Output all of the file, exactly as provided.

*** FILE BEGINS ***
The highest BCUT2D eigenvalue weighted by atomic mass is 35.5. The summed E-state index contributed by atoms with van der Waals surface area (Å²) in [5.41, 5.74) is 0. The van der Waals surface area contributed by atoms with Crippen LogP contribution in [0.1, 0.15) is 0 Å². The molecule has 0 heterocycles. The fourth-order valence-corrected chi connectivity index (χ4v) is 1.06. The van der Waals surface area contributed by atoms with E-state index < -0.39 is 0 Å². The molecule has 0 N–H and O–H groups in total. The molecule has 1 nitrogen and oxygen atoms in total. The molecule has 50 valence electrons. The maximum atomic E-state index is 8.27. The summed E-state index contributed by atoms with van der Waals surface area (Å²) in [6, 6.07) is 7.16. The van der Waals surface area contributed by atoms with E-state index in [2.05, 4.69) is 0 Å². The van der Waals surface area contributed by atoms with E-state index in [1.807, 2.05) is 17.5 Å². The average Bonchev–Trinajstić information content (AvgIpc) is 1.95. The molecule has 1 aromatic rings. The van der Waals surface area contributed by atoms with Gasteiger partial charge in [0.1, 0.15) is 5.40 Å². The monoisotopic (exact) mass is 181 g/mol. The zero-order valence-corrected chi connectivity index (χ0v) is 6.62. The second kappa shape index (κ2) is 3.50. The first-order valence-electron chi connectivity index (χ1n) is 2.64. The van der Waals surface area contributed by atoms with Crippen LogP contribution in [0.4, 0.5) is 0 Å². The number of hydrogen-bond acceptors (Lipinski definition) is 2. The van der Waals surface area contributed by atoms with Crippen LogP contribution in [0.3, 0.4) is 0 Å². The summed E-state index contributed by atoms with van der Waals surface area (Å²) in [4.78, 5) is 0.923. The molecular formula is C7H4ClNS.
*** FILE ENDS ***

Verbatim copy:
The highest BCUT2D eigenvalue weighted by atomic mass is 35.5. The summed E-state index contributed by atoms with van der Waals surface area (Å²) in [5.41, 5.74) is 0. The van der Waals surface area contributed by atoms with Crippen LogP contribution in [0.1, 0.15) is 0 Å². The molecule has 0 heterocycles. The fourth-order valence-corrected chi connectivity index (χ4v) is 1.06. The van der Waals surface area contributed by atoms with E-state index < -0.39 is 0 Å². The molecule has 0 N–H and O–H groups in total. The molecule has 1 nitrogen and oxygen atoms in total. The molecule has 50 valence electrons. The maximum atomic E-state index is 8.27. The summed E-state index contributed by atoms with van der Waals surface area (Å²) in [6, 6.07) is 7.16. The van der Waals surface area contributed by atoms with E-state index in [2.05, 4.69) is 0 Å². The van der Waals surface area contributed by atoms with E-state index in [1.807, 2.05) is 17.5 Å². The average Bonchev–Trinajstić information content (AvgIpc) is 1.95. The molecule has 1 aromatic rings. The van der Waals surface area contributed by atoms with Gasteiger partial charge in [0.1, 0.15) is 5.40 Å². The monoisotopic (exact) mass is 181 g/mol. The zero-order valence-corrected chi connectivity index (χ0v) is 6.62. The second kappa shape index (κ2) is 3.50. The first-order valence-electron chi connectivity index (χ1n) is 2.64. The van der Waals surface area contributed by atoms with Crippen LogP contribution in [0.4, 0.5) is 0 Å². The number of hydrogen-bond acceptors (Lipinski definition) is 2. The van der Waals surface area contributed by atoms with Crippen LogP contribution in [0.3, 0.4) is 0 Å². The summed E-state index contributed by atoms with van der Waals surface area (Å²) in [4.78, 5) is 0.923. The molecular formula is C7H4ClNS.